Romance in the City

St John’s Summer Ball in Chicago

By Meghan Ferrara

Photos by William Benjamin

Ladies in flowing evening gowns and elegant, white gloves. Gentlemen in crisp tuxedos and sharp bowties. Couples waltzing across the dance floor to music played by a live orchestra.

No, this isn’t a nostalgic memory from a bygone era. It’s the scene of the St. John’s Ball recently hosted by St John Cantius Parish in Chicago. Regina Magazine recently sat down with a few of the attendees to discuss their experience and the desire for romance in today’s society.


“I think people in all times and places are seeking romance, but perhaps not in the way that you would think. Romance is not a thing confined to youth, or to those whom share an intimate relationship in marriage. It is an aching of the heart that seeks to find beauty and meaning in what otherwise can be mistaken as the monotony of daily life.” 

— — Rachel Bain

“It seems over time the culture has grown less and less romantic—there are more people who are single now than at any other point in history—so the opportunity to attend a Ball, this elegant event of a bygone era, was an incredible treat.”

 — —   Dana Bywalter


“The dance was a social one, meaning everyone was encouraged to dance with multiple partners throughout the night. Attendees had the opportunity to meet new people this way, and they were encouraged by members of the floor committee (denoted by white sashes for women and boutonnieres for men) which I was a part of.”

— —  Dana Byerwalter

“There were traditional partner dances like polka and waltz, along with group dances like the polonaise and Pass the Rose. At the start of the dance, there was even a brief etiquette lesson: men were instructed to escort women off the dance floor when each song had ended, which perhaps felt like the most chivalrous and romantic part of the dances.”

— —    Rachel Bain

“I think people universally are seeking happiness. St. Thomas Aquinas describes this type of happiness as beatitudo. We foolishly think that we can find it in a relationship, material goods, or, for some of us, a few hours at a dark and dingy nightclub. We are unsatisfied with these fleeting worldly pleasures, yet we repeat them, seeking more momentary pleasures but all the more unsatisfied.”

— —  Anna Murzydlo

“Our hearts seek romance that only the Creator of our hearts can satisfy. Romance is defined as mystery associated with love. God is beyond our fullest understanding and knowledge; He remains a mystery. (CCC 772) St. Paul calls the nuptial union of Christ and the Church “a great mystery.” Because she is united to Christ as to her bridegroom, she becomes a mystery in her turn.”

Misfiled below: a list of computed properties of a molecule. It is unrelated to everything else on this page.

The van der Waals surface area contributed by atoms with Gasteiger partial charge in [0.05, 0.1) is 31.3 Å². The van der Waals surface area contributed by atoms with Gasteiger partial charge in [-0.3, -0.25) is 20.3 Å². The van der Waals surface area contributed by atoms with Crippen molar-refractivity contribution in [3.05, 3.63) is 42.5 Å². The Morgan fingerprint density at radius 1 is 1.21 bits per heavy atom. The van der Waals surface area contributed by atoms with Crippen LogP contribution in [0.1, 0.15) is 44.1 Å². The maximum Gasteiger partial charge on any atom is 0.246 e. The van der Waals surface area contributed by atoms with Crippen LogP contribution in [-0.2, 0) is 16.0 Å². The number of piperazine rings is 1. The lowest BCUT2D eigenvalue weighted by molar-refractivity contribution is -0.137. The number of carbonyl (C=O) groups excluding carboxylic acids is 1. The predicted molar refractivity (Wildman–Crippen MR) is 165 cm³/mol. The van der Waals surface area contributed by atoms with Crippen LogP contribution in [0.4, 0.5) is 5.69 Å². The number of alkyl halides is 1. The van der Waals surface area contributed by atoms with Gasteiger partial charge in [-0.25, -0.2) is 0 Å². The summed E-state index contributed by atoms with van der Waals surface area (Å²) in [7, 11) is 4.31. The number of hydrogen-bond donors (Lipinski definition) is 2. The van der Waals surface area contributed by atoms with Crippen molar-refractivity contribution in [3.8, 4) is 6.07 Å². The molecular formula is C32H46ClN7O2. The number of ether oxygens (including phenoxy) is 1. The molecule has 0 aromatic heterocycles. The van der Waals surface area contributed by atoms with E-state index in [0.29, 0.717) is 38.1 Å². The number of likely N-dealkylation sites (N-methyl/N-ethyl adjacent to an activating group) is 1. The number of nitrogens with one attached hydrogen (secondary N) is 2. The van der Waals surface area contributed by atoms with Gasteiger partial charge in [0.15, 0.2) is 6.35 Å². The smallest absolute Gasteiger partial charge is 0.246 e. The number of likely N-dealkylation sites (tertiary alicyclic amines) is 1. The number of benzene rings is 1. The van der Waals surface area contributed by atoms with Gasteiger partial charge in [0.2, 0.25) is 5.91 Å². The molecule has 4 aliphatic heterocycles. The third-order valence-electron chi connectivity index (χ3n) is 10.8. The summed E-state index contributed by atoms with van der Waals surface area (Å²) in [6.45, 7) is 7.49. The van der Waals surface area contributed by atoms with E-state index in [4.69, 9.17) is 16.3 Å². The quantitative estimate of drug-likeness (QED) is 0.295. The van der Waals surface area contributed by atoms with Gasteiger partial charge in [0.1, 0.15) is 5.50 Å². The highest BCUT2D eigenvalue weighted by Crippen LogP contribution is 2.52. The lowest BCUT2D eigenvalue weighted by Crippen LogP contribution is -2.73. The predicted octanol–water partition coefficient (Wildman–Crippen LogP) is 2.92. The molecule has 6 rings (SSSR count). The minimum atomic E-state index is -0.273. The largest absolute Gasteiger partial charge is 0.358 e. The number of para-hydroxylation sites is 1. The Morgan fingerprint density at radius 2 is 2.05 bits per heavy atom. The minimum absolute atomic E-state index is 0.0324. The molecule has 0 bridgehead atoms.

— —  Anna Murzydlo

“The Ball is romantic because it is timeless and spans all age ranges from young to old. It allows those throughout various walks of life to learn from one another and present the best versions of themselves and thus inspire other people to be the best versions of themselves. This elevated experience renews their sense of dignity and the dignity of those around them.”

 — —  Rachel Bain

“In stark contrast to modern ‘romantic relationships’ that focus on using the other to fulfill selfish needs, the romance that our hearts truly desire is found in union with Christ, who sacrificially died for us, and human beings. Now isn’t that so romantic?”

— —  Anna Murzydlo

“St. John’s Ball is an evening that glorifies God through beauty, elegance, and community. The initiative of a gentleman requesting a dance, the grace and beauty of the waltz, the majestic music of the live orchestra, the joy of encounters with friends old and new, is like a scene from a beautifully written love story. The purpose of the evening was to honor our Catholic faith with grandeur and elegant dance, as such the evening was a romantic one. Catholic culture indeed!”           

— —  Anna Murzydlo


REGINA’s article about Saint Cantius Parish Setting The Standard


REGINA article from 2017 Shall We Dance

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